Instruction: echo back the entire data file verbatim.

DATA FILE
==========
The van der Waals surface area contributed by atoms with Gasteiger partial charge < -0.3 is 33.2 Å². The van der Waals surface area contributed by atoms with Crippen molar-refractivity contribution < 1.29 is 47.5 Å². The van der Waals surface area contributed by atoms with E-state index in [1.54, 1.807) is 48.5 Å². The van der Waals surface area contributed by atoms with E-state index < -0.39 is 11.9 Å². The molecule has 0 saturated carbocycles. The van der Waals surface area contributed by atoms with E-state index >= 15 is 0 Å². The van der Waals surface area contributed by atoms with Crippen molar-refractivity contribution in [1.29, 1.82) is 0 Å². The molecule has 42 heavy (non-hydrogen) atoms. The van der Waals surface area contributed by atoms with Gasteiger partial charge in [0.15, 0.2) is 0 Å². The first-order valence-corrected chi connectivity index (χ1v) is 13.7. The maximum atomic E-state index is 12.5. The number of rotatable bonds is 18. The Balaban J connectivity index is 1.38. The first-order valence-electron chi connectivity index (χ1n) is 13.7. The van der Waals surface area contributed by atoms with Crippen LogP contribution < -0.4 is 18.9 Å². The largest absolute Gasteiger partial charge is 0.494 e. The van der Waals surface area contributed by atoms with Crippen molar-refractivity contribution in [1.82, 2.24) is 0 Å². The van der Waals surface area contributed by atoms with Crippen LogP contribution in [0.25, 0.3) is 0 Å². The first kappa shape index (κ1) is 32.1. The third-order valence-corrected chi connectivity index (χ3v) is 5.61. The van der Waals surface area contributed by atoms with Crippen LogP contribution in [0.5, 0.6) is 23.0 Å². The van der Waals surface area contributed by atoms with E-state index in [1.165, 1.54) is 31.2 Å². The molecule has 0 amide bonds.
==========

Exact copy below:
The van der Waals surface area contributed by atoms with Gasteiger partial charge < -0.3 is 33.2 Å². The van der Waals surface area contributed by atoms with Crippen molar-refractivity contribution < 1.29 is 47.5 Å². The van der Waals surface area contributed by atoms with E-state index in [1.54, 1.807) is 48.5 Å². The van der Waals surface area contributed by atoms with E-state index < -0.39 is 11.9 Å². The molecule has 0 saturated carbocycles. The van der Waals surface area contributed by atoms with E-state index >= 15 is 0 Å². The van der Waals surface area contributed by atoms with Crippen molar-refractivity contribution in [1.29, 1.82) is 0 Å². The molecule has 42 heavy (non-hydrogen) atoms. The van der Waals surface area contributed by atoms with Gasteiger partial charge in [0.15, 0.2) is 0 Å². The first-order valence-corrected chi connectivity index (χ1v) is 13.7. The maximum atomic E-state index is 12.5. The number of rotatable bonds is 18. The Balaban J connectivity index is 1.38. The first-order valence-electron chi connectivity index (χ1n) is 13.7. The van der Waals surface area contributed by atoms with Crippen LogP contribution < -0.4 is 18.9 Å². The largest absolute Gasteiger partial charge is 0.494 e. The van der Waals surface area contributed by atoms with Crippen molar-refractivity contribution in [1.82, 2.24) is 0 Å². The van der Waals surface area contributed by atoms with Crippen LogP contribution in [0.25, 0.3) is 0 Å². The first kappa shape index (κ1) is 32.1. The third-order valence-corrected chi connectivity index (χ3v) is 5.61. The van der Waals surface area contributed by atoms with Crippen LogP contribution in [0.5, 0.6) is 23.0 Å². The van der Waals surface area contributed by atoms with E-state index in [1.165, 1.54) is 31.2 Å². The molecule has 0 amide bonds.